There is a multitude of different fishing gears that are used to catch fish. These gears generally vary in the scale of fishing undertaken, and are dominated by a few categories of gear. These different gear types and categories range in their impact on the ecosystem’s habitat. In addition to my work on reduction fisheries, I have started a project on global fisheries gear use to assign all fisheries catches to a general gear type based on the fishery, country, species, and time period. This will give a great insight into the evolution of gear use over time and global trends associated with gear use; but, it has also made me think more about the effects of different gears.
The two main gears most important to dedicated reduction fisheries are pelagic trawls and purse seines. A pelagic trawl, or mid-water trawl, is a net towed behind a boat that is
targeting species not on the ocean floor. This is in contrast to a bottom trawl that generally targets species that live on or near the ocean floor. In contrast to the bottom trawl, a pelagic trawl has a minimal impact on the ocean floor, as it is not meant to touch it. Gears like bottom trawl fisheries have a large impact on the surrounding ecosystem by catching non-target fish and changing the physical structure of the ocean floor ecosystem. As pelagic trawls don’t drag along the ocean floor, it also catches less of species that are not targeted, both fish and otherwise, a common complaint against bottom trawl fisheries.
Purse seines on the other hand operate by releasing a net off a fishing boat and then making a sharp turn in a circle to meet up with the net. In this way, the net
surrounds a targeted school of fish and then the ‘purse wire’ is drawn tight at the bottom
of the net like an old-styled purse with a drawstring. The fish can then be brought aboard from the contained net. Purse seines are frequently used to target fish for fishmeal like Peruvian anchoveta, Atlantic herring, and Chilean jack mackerel, but are also a major gear for tuna fisheries worldwide.
While these gears make up the majority of dedicated reduction fisheries, by-catch from bottom trawls (including shrimp trawls) are increasingly retained and turned into fishmeal. I have touched on this earlier in my post on sources of fishmeal and this gear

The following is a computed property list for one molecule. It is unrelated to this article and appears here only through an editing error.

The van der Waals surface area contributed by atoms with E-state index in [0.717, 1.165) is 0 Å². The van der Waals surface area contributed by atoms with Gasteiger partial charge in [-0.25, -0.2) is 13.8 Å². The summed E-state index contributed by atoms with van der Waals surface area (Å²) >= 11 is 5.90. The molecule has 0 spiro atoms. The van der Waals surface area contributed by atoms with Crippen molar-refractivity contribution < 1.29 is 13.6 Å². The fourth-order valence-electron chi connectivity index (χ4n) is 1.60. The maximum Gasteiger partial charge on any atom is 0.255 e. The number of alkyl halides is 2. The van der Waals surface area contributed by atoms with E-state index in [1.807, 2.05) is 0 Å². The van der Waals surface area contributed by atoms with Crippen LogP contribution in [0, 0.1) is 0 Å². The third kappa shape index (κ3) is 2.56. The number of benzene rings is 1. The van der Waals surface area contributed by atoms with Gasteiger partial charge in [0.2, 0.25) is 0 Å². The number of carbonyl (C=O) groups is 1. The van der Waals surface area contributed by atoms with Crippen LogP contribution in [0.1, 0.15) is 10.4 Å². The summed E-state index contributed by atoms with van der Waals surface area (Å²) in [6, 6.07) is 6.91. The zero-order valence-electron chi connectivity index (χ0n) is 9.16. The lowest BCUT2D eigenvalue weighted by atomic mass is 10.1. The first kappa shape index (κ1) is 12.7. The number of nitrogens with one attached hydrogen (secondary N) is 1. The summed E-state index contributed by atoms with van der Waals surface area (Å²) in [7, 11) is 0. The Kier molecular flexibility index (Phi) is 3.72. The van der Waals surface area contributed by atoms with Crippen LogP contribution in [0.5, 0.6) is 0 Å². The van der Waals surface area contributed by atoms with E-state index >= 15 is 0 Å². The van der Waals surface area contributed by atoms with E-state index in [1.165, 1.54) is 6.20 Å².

is important as both a source of by-catch and for ‘biomass fishing’. As bottom trawls are highly nonselective in the species they catch, this is problematic in monitoring the health of the individual fish populations. Furthermore, this method of fishing can have destructive impacts on the physical structure that is often built by slow growing organisms such as corals. This physical structure is important for the ecosystem as it creates a sheltered environment for small and juvenile fish, and other organisms.
Both pelagic trawls and purse seines are considered relatively ‘clean’ gears with little or no by-catch when compared to other gears. The other major difference in these gears is that they have relatively low fuel use per tonne of fish landed when compared to other gears like bottom trawls. This makes them ‘cleaner’ from a carbon footprint standpoint, as fuel use is a major contributor to the carbon footprint of fisheries, and to fishmeal and oil production. These dedicated reduction fisheries generally operate as a very low-impact fishing method when compared to other fishing gears. However, as more and more fish for fishmeal is coming from by-catch of bottom trawl fisheries and a shift toward biomass fishing, the general trend seems to be a shift from these cleaner methods to a more problematic method of fishing for fishmeal. As a whole this would signal a shift from lower impact fishmeals to higher impact fishmeals mainly based on the gear being used for catching the fish. This highlights the importance of gear when evaluating different forms of fishing for feed.